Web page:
Leading all other landing craft in an assault, they attacked the beach in a line, firing rocket barrages at 1,000, 800 and 500 yards. Next they opened up with their 3-inch bow guns. A few hundred yards off the beach, they turned and ran broadside, remaining close to the shore to give withering fire support to the troops pouring ashore from infantry and tank landing craft.
At Okinawa they had additional duties, screening vessels at anchor from suicide boat attacks and intercepting kamikaze planes targeting ships on radar picket duty. Because they carried excellent fire fighting equipment, these highly maneuverable gunboats could aid other ships damaged by enemy action.
Separated from the Navy after the war with a Bronze Star for valor, Lou Brennan returned to the Portsmouth area and bought a small farm. His intention was to combine farming with income from his writing. He soon discovered there was comparatively little time for anything else after he completed the farm's chores.
Unsuccessful at getting his work published, he took the advice of his literary agent who suggested that he "get off the farm and do some serious writing." At the urging of his brother-in-law, Frank Nulty, who lived in Ossining and with whom he had roomed at Notre Dame, he headed east with wife and daughter. To be near the New York publishing scene, the family bought a house on Hamilton Avenue in Ossining in 1948.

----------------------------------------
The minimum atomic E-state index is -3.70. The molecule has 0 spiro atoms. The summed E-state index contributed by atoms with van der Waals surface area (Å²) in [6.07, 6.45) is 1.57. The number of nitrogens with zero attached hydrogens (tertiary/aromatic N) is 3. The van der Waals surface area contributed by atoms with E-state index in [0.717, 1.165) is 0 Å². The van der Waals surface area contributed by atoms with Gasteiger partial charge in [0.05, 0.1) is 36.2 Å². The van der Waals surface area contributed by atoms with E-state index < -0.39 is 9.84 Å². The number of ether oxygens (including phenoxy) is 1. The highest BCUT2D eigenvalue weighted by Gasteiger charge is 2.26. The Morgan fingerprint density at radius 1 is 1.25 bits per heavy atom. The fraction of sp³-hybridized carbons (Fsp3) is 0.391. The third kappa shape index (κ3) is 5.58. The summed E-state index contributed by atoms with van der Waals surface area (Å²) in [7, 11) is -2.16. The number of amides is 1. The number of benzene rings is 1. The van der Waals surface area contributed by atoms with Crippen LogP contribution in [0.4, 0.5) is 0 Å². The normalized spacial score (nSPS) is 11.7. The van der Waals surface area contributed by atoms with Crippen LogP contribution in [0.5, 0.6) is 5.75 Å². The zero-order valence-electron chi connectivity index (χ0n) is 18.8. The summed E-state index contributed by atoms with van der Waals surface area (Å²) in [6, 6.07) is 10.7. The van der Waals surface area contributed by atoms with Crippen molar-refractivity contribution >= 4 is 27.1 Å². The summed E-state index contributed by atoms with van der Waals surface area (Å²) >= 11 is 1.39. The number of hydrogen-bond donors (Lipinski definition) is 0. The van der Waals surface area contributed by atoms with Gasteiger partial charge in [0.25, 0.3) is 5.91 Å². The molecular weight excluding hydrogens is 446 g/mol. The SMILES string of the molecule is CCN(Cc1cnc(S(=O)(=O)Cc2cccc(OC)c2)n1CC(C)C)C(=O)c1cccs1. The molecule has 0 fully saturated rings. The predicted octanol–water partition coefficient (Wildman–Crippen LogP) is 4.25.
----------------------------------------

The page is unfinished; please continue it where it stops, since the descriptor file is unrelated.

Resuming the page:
Journalism and a Literary Career
Lou became editor of the New Castle News, published in Chappaqua, the following year. Only one copy of that tabloid-size weekly survives in the archives of the Chappaqua Historical Society: Volume 6, Number 6, dated December 1, 1950. Leverett S. Gleason, a highly successful publisher of comic books, was the publisher of the newspaper. This issue contains 20 pages and sold for five cents. The front and back pages are on heavier glossy stock and the inside pages are on ordinary newsprint.
Lou Brennan desperately wanted to become a published author, continuing to write in his spare time. In 1953, Random House published his first novel. Titled These Items of Desire, its setting was the small city of RiversideOhio--a thinly disguised Portsmouth.
Reviewer M.P. McKay in Library Journal identified it as a first novel, calling the characters "well drawn" and the story "well told," thus assuring that the book would be bought by librarians.